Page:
Bedside ultrasound can diagnose acute shoulder dislocation

By Erik L. Ridley, AuntMinnie staff writer

April 24, 2015 -- Patients presenting to the emergency department (ED) with acute shoulder pain typically receive an x-ray exam. However, ultrasound can provide equivalent performance -- often in less time and without the ionizing radiation -- for diagnosing shoulder dislocation, according to researchers from the University of California, Irvine.

In a study that examined 84 shoulders, ultrasound had 100% sensitivity and 100% specificity for diagnosing acute shoulder dislocations, compared with x-ray.

"We believe that [ultrasound] is an effective alternative to x-ray in the diagnosis of shoulder dislocations," said Alex Trinh, a fourth-year undergraduate medical student at the university. He presented the findings during a session at the recent American Institute of Ultrasound in Medicine (AIUM) annual meeting in Orlando, FL.

Posterior approach
A posterior approach was used in the study. All images courtesy of Alex Trinh.

Acute shoulder dislocations are commonly seen in the ED and affect 1.7% of the population in the U.S. Of the dislocations, 97% are anterior in nature, meaning that the humeral head is dislodged anteriorly to the glenoid rim, Trinh said.

The researchers set out to determine the sensitivity, specificity, and accuracy of ultrasound in diagnosing acute shoulder dislocation as performed by undergraduate research students. The secondary objective of the study was to develop standardized, reproducible criteria to confirm shoulder dislocation using point-of-care ultrasound.

The research project featured a prospective, convenience sample of patients presenting with acute shoulder pain. After the patient received an x-ray ordered by the attending physician, the research associate sought permission to perform a posterior, transverse ultrasound of the affected shoulder.

After an ultrasound image of the humeral head and glenoid rim was obtained, the glenohumeral separation distance was determined. If ultrasound shows that humeral head placement is posterior to the glenoid rim, then there is no dislocation, according to Trinh.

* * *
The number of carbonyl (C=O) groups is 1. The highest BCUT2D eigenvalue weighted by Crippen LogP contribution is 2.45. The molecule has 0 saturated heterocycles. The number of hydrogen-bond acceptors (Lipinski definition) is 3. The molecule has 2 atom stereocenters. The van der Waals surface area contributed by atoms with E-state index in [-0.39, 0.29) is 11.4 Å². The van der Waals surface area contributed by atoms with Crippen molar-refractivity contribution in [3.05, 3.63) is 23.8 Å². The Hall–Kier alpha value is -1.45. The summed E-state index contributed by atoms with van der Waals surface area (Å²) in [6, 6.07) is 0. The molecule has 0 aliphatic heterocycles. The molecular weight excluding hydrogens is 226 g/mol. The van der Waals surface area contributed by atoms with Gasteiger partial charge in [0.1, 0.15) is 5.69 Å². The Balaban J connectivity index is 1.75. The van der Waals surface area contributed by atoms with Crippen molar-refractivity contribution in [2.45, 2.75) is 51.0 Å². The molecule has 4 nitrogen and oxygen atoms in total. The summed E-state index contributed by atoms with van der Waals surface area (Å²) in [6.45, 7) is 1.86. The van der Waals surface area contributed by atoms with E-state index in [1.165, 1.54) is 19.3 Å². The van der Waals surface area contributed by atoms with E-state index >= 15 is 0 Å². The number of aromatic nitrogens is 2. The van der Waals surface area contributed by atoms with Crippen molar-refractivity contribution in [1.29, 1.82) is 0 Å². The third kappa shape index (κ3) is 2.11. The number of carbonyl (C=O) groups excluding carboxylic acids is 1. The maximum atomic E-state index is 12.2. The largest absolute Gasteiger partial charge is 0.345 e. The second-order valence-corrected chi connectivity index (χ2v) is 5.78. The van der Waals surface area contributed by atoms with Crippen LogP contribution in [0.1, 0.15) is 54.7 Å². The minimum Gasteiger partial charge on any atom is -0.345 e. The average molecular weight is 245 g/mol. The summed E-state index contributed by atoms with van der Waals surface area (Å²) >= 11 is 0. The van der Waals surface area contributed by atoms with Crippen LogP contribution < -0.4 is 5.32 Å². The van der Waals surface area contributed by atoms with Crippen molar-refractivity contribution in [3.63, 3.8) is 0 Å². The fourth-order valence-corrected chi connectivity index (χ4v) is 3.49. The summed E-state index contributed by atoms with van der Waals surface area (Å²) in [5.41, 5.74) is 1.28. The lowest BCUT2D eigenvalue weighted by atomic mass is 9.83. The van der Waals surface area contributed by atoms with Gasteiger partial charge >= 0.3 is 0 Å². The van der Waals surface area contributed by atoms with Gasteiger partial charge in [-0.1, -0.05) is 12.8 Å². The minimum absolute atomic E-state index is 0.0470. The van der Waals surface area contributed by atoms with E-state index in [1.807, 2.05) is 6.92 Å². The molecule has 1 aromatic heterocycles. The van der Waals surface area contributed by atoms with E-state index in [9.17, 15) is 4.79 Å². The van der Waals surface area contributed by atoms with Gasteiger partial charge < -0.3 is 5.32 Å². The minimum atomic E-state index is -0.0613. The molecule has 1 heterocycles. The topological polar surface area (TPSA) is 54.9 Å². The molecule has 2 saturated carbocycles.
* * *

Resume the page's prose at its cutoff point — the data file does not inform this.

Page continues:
Conversely, "if the humeral head placement is anterior to the glenoid rim, the shoulder is likely anteriorly dislocated," he said.

Trinh and colleagues then cross-referenced the ultrasound results with the x-ray findings.

The 84 shoulders evaluated in the study included 19 anterior dislocations and 65 normal shoulders. Ultrasound diagnosed all 19 anterior dislocations and 65 normal shoulders, yielding 100% sensitivity, specificity, positive predictive value, and negative predictive value.

"Bedside ultrasound is an effective technique used to diagnose anterior dislocations," Trinh said.


Click image to enlarge.

Ultrasound scans of normal (left) and anteriorly dislocated shoulder (right). The humeral head is located posterior to the glenoid rim in the normal shoulder. In the anterior dislocation, the humeral head is anterior to the glenoid rim.


Ultrasound scans of normal (left) and anteriorly dislocated shoulder (right). The humeral head is located posterior to the glenoid rim in the normal shoulder. In the anterior dislocation, the humeral head is anterior to the glenoid rim.

Benefits

Point-of-care ultrasound offers many benefits, including the ability to expedite the care of the shoulder, Trinh explained.

"Oftentimes x-rays may take up to 40 or 45 minutes, depending on the saturation of the emergency department," he said.

The use of ultrasound also results in less exposure to ionizing radiation for patients, and it's time-efficient and noninvasive. Furthermore, undergraduate research students were able to perform the exam successfully, obtaining adequate images with minimal training.

However, "the lack of clinical training effectively blinds the student from making a clinical diagnosis of the shoulder dislocation," Trinh said.

He acknowledged several limitations of the study, including its small sample size and reliance on a convenience sample at a single site. The project also did not explore the possibility of inferior/posterior dislocations, which can't be diagnosed on ultrasound because the humeral head would be posterior to the glenoid.

"There's also the possibility of fractures, which our research personnel won't be able to accurately diagnose," he added.

Future studies will analyze the level of risk patients would be willing to accept to forego an x-ray, taking into account lower costs and decreased exposure to radiation, he said. In addition, the group will analyze the difficulty of dislocation reduction with a qualitative value of the glenohumeral step-off distance.


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